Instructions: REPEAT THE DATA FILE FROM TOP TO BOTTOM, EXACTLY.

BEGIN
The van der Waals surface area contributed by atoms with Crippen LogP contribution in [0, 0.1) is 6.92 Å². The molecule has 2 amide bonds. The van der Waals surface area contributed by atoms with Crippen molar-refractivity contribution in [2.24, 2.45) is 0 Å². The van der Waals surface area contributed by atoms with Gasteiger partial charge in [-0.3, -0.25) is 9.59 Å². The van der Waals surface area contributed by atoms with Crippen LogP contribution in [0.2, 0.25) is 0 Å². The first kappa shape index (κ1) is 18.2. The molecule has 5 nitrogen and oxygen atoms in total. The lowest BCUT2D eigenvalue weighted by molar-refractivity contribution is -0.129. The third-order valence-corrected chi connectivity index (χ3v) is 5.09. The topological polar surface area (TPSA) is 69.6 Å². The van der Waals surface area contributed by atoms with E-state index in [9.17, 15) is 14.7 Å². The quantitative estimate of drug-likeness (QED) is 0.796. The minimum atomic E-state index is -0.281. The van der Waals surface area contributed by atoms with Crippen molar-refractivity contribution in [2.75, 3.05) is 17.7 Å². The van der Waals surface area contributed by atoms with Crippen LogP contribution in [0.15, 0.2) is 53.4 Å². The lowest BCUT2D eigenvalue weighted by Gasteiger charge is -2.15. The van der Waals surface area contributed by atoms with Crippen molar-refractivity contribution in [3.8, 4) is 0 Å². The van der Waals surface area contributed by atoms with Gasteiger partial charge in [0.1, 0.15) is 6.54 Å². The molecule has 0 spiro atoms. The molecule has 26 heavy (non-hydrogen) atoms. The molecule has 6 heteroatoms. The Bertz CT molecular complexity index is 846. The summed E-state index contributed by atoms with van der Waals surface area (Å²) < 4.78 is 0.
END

The van der Waals surface area contributed by atoms with Crippen LogP contribution in [0, 0.1) is 6.92 Å². The molecule has 2 amide bonds. The van der Waals surface area contributed by atoms with Crippen molar-refractivity contribution in [2.24, 2.45) is 0 Å². The van der Waals surface area contributed by atoms with Gasteiger partial charge in [-0.3, -0.25) is 9.59 Å². The van der Waals surface area contributed by atoms with Crippen LogP contribution in [0.2, 0.25) is 0 Å². The first kappa shape index (κ1) is 18.2. The molecule has 5 nitrogen and oxygen atoms in total. The lowest BCUT2D eigenvalue weighted by molar-refractivity contribution is -0.129. The third-order valence-corrected chi connectivity index (χ3v) is 5.09. The topological polar surface area (TPSA) is 69.6 Å². The van der Waals surface area contributed by atoms with E-state index in [9.17, 15) is 14.7 Å². The quantitative estimate of drug-likeness (QED) is 0.796. The minimum atomic E-state index is -0.281. The van der Waals surface area contributed by atoms with Crippen molar-refractivity contribution in [2.75, 3.05) is 17.7 Å². The van der Waals surface area contributed by atoms with Crippen LogP contribution in [0.15, 0.2) is 53.4 Å². The lowest BCUT2D eigenvalue weighted by Gasteiger charge is -2.15. The van der Waals surface area contributed by atoms with Crippen molar-refractivity contribution in [3.8, 4) is 0 Å². The van der Waals surface area contributed by atoms with Gasteiger partial charge in [0.1, 0.15) is 6.54 Å². The molecule has 0 spiro atoms. The molecule has 26 heavy (non-hydrogen) atoms. The molecule has 6 heteroatoms. The Bertz CT molecular complexity index is 846. The summed E-state index contributed by atoms with van der Waals surface area (Å²) < 4.78 is 0.